Michael Sam
Michael Sam

Whenever cultural standards and norms change and evolve, there are some who feel uncomfortable about it – sometimes there’s even backlash. Every time a societal barrier has been broken there have been some who have had problems with it. We have certainly seen examples of that throughout history around issues relating to gender and race, and in recent years, sexual orientation.

Too often, those who may not be uncomfortable with the change fail to recognize the reality of the significance, or they choose not to recognize the significance. We’ve heard over and over again from some – “I don’t have a problem with it, but why does it have to be all about that?” A more specific example, “I don’t care if he’s black, but it should be about the baseball, not his race.”

Such is the recent case with football player Michael Sam, who became the first openly gay player drafted in the NFL. 

Sam was cut by the team that drafted him, the St. Louis Rams, and despite his solid pre-season performances on the playing field, he hasn’t even been picked up for any team’s practice squad. Some are blaming Sam’s situation on the media “distraction” that his presence on the team creates. (Read more here.)

That media attention is brought by the reality of the historical cultural significance of his presence on a team. The reality of that significance also brings backlash, and much of that is likely behind the scenes.

It’s becoming clear to me that there’s nobody in the management of the NFL teams who has the moral fortitude to withstand the societal pressure, and do the right thing by giving Michael Sam a chance. Based on my experience in politics, I suspect that they are all probably subject to too much behind the scenes pressure to stand up to.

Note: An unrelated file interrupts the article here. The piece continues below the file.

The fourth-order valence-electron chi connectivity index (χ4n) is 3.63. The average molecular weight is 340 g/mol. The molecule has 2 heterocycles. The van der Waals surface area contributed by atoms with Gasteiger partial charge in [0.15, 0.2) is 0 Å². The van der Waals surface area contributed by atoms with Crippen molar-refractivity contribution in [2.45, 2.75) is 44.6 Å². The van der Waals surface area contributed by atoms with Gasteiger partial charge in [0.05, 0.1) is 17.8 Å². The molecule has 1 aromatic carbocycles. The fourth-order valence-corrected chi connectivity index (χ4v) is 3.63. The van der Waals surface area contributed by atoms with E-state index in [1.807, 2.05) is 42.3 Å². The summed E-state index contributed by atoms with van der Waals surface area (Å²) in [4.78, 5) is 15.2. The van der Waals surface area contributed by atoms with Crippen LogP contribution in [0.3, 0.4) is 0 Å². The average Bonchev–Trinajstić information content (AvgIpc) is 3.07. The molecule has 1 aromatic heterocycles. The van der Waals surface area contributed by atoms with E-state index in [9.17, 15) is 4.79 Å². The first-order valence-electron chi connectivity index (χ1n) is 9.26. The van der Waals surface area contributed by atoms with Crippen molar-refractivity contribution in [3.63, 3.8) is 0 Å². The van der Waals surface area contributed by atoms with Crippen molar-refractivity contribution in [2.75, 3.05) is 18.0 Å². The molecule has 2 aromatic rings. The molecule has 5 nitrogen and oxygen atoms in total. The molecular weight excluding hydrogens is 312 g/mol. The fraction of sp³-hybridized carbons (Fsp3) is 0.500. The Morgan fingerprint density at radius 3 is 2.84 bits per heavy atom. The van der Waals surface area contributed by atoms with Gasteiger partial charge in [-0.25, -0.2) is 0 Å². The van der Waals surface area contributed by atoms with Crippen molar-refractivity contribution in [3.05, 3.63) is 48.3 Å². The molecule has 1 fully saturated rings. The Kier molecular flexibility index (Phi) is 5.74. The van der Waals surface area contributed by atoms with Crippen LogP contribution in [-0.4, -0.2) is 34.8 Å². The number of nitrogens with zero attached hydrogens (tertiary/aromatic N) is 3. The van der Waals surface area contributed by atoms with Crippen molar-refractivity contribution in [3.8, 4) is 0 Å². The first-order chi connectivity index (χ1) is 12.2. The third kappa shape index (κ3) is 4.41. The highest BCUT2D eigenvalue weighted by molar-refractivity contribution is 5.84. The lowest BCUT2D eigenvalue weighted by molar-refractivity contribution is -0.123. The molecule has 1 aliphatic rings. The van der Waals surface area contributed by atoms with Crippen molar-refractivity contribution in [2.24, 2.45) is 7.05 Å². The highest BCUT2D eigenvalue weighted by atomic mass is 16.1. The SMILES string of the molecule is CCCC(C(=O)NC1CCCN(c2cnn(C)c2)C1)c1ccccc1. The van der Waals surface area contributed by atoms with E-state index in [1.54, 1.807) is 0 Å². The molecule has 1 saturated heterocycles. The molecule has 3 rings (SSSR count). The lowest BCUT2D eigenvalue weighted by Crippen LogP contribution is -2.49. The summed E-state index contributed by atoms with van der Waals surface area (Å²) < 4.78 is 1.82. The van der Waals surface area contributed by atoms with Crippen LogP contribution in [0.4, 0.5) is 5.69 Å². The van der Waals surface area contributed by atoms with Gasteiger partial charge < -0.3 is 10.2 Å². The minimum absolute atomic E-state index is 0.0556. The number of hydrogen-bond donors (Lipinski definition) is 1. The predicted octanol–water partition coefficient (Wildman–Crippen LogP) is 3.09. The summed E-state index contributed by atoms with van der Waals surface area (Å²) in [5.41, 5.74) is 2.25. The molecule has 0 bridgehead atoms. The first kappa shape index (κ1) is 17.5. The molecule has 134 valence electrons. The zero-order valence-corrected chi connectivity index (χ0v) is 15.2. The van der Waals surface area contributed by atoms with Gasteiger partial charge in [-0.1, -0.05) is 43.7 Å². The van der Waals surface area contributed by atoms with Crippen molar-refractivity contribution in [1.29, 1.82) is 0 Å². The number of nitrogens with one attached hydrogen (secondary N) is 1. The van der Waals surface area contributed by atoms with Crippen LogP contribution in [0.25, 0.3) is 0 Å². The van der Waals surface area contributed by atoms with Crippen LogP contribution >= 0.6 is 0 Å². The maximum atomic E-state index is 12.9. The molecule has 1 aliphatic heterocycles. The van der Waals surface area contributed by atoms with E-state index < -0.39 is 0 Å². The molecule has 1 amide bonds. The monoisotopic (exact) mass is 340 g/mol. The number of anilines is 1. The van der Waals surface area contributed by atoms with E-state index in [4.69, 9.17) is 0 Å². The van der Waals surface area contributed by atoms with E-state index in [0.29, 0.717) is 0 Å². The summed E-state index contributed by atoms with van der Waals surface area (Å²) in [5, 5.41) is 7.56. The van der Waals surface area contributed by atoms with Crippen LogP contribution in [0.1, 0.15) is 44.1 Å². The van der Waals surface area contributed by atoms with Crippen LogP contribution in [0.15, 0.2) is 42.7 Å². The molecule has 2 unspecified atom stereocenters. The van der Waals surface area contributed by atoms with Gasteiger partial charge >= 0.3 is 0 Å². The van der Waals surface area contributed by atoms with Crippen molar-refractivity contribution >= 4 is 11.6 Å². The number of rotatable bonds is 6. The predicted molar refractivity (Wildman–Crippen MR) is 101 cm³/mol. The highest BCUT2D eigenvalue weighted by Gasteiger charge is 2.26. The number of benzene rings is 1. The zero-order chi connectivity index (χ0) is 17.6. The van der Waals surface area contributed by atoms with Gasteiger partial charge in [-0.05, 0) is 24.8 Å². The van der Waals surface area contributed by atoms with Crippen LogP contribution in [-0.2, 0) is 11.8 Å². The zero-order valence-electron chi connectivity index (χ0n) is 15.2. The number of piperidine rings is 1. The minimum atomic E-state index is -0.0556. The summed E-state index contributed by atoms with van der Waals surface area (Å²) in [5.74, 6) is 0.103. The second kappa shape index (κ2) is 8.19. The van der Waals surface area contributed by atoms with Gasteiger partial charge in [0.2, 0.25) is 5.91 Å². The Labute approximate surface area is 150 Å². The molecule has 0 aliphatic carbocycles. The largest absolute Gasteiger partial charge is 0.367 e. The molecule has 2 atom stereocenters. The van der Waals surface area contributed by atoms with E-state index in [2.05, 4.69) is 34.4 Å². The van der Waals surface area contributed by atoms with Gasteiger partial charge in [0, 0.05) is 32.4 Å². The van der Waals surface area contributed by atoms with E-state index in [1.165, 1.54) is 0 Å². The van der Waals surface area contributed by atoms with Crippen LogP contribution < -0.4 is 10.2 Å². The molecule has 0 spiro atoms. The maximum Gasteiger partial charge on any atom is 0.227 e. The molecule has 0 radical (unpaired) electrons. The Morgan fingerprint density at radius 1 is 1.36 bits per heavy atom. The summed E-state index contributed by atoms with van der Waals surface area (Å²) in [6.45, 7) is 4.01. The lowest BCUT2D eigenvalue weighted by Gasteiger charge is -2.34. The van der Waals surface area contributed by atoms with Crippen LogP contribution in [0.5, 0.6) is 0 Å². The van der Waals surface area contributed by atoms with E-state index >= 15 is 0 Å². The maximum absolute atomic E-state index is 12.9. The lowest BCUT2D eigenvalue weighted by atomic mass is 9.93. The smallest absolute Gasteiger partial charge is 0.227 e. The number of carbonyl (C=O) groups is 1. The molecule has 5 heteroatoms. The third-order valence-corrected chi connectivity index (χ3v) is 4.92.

No, I am not trying to make this about me, but I can’t help but see similarities between my experience in politics and what Sam is going through with the NFL. I know that I have certainly been a part of similar situations in conservative politics.

I’ve heard many many times publicly, and many more privately, something similar to – “It’s not that we are opposed to gays it’s… the distraction… or, the way you’re going about it… or, why is it about that?…or, can’t you just do the work?…etc….” (I could list a lot of specific personal examples like CPAC, Mitt Romney, RNC, etc…etc…) They’ll also do just about anything and find any other excuse not to take the step to help crush barriers.

Now after what I’ve been through and seen others go through, I’ve come to see those who choose to ignore the cultural significance of breaking down barriers in order to avoid the controversy or attention as no better than the bigots who actively oppose the change. You see, bigotry stains you if you don’t stand up to it.

The true heroes stand up to the bigots, they endure the backlash and distraction and press through it – because it’s right.

Where are the NFL’s heroes?


***UPDATE*** I wanted to share this story by Buzzfeed’s Dan Oshinsky. You should check it out.

17 Players The NFL Will Let Play This Year (And One They Won’t)

Here is another very good article. It’s a must read by The Bleacher Reports NFL National Lead Writer, Mike Freeman.

Michael Sam Not Being Signed: On the Media, Excuse-Making and Homophobia 


***UPDATE 2*** It looks like Michael Sam may become a Dallas Cowboy.

Cowboys to bring in Michael Sam

4 Replies to “Distraction”

  1. I don’t know, I think it’s more a case of the in-laws and not the groom that aren’t worth getting hitched to. Had he came out to a coach, and those two worked it out, I think he’d be on a team right now. But by bringing in people that reduced him to his sexuality and made EVERYTHING about that, he did himself in. Just like with Michael Vick, it wasn’t all his doing; the company he kept colored him.

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